The Salt Cellar’s last days haunted me for a bit. There’s always some trauma in seeing any project end.
Being between jobs is also a weird, purgatory place — scraping by on unemployment while trying to imagine the next thing you’re going to pour your heart and soul into.
Not going to work every day has been a particularly disorienting experience for me, since I’ve been continually employed since I first got a paper route in the 3rd grade.
After my first week off, the days started to blur together and lose their meaning: Sunday was the same as Friday was the same as Tuesday. When you’re used to working a gazillion hours a week, keeping busy is easier said than done.
I probably could have taken a short-term job as a prep or line cook, but the thought of spending my days peeling somebody else’s potatoes made my heart sink. Now that I’ve run my own kitchen, I’m ruined for it.
A couple weeks after the Salt Cellar closed, I’d tossed my hat in the ring for the executive-chef job at Lucia’s, one of the most well respected, locally-sourced restaurants in the area. But a day or two after I sent in my résumé, they announced a new chef, so I assumed that door had closed.
With some disappointment, I moved on and started looking at other offers.
After about a month, I had established a bit of a routine and was actually starting to enjoy my time off. But the powers-that-be weren’t having that. One night, I got a message from an industry friend, telling me that the chef spot at Lucia’s was being reopened.
Needless to say, I was excited. We set up an interview quickly, and within a day or two, the deal was closed.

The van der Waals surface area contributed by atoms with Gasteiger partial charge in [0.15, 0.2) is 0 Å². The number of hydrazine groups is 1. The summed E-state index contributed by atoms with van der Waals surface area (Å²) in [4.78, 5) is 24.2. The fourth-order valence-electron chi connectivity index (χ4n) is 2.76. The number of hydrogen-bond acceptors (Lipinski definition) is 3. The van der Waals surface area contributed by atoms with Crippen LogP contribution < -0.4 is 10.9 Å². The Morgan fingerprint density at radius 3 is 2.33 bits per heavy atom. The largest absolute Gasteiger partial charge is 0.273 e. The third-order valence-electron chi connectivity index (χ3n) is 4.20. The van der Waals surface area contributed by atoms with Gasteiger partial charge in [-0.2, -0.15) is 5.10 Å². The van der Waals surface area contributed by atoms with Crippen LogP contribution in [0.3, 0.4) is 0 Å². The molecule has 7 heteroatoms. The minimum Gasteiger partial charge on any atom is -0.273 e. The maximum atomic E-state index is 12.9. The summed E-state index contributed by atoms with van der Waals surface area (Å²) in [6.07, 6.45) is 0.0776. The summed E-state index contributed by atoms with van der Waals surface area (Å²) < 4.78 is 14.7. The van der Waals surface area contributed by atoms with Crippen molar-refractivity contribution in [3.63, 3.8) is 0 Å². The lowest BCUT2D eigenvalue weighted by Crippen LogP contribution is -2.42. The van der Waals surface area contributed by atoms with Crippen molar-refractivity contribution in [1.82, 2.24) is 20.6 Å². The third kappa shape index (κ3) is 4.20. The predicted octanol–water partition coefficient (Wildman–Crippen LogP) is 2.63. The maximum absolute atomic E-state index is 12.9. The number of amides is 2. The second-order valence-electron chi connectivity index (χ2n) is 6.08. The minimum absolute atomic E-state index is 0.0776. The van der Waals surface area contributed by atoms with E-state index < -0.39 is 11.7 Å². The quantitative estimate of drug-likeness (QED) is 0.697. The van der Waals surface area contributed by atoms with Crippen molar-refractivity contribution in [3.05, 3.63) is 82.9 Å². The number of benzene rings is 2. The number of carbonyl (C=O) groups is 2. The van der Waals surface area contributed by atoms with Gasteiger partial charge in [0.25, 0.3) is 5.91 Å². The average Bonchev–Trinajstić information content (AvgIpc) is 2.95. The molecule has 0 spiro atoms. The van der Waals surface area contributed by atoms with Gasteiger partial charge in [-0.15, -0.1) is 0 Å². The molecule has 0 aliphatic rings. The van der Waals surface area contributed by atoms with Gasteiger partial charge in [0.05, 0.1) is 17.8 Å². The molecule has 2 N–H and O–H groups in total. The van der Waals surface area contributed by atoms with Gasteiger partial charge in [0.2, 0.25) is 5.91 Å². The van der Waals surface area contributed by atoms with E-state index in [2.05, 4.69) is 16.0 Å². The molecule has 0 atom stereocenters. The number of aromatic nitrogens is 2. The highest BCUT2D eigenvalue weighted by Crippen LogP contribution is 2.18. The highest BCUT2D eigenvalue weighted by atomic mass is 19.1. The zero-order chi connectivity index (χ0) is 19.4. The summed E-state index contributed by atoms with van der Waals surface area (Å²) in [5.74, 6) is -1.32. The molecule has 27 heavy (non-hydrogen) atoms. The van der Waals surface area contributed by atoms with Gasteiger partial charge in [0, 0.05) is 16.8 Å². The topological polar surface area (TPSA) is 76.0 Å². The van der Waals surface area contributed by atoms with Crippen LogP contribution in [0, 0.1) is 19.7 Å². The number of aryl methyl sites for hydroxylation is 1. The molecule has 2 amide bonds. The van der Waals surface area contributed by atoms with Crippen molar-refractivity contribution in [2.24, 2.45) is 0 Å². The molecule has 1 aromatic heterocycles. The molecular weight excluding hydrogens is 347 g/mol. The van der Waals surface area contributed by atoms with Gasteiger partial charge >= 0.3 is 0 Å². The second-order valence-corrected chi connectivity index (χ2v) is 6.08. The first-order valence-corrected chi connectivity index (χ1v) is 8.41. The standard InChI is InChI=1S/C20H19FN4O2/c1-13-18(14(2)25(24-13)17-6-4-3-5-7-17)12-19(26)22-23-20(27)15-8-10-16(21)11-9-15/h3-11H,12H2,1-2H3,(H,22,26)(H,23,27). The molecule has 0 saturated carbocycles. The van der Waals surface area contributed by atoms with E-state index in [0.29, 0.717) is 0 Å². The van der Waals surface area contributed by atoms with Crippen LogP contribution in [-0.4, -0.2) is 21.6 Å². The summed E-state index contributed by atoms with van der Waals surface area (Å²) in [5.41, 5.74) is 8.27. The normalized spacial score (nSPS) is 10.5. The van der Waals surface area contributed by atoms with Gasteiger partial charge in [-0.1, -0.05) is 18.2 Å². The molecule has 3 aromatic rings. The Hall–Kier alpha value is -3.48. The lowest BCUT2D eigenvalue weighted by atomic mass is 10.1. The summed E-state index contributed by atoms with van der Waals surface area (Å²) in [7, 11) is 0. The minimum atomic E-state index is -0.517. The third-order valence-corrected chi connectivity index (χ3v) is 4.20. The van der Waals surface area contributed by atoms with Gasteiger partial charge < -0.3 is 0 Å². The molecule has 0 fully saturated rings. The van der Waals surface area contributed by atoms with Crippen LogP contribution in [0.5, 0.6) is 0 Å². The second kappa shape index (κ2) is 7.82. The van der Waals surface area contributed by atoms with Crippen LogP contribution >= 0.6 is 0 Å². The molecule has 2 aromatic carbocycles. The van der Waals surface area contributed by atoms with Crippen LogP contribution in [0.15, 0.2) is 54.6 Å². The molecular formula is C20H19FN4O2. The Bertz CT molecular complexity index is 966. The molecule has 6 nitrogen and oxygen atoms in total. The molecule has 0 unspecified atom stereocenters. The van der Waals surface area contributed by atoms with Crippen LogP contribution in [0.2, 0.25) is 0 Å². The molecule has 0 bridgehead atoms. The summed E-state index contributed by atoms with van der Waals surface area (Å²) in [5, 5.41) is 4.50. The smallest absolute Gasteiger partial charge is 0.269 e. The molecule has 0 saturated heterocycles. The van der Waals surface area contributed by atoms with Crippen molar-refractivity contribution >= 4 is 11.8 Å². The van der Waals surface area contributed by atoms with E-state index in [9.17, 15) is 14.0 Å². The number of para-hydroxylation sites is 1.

So now, I have my work cut out for me. This job is a big one. Lucia’s is a complex operation, with a wine bar, restaurant, bakery/café, catering business, and expansion plans down the road.
The biggest challenge of hopping on board with an already-functioning restaurant is getting up to speed on how the machine operates. Yes, I’m the new chef, and yes, that means things will have my touch on them, but changes will be gradual, respectful, and in keeping with the tradition of the place.
Because I share Lucia Watson’s passion for local, seasonal food, and her commitment to thoughtfully prepared, high-quality ingredients, I expect this transition to be a natural and rewarding one.
Because I learned the art of a daily-changing menu at Heartland under Lenny Russo, I think the rhythm and pace of Lucia’s will soon feel a lot like home.
In the meantime, I’m looking forward to learning from a chef I’ve long admired (read this terrific profile of Lucia by Dara Moskowitz Grumdahl to see why). I’m also looking forward to channeling some of her creative instincts.
Although Lucia no longer maintains a day-to-day presence at the restaurant, I’ll get to spend some time with her during my onboarding, and I am excited to see that binders of her original menus still hold a place of honor in the chef’s office.
I’m also looking forward to working with a solid, seasoned team, many of whom have been at Lucia’s for years.
The first thing I’ll do is watch, observe, and learn, and then we’ll start experimenting together to see how we can expand on the very best of what inspired Lucia to start Lucia’s in the first place.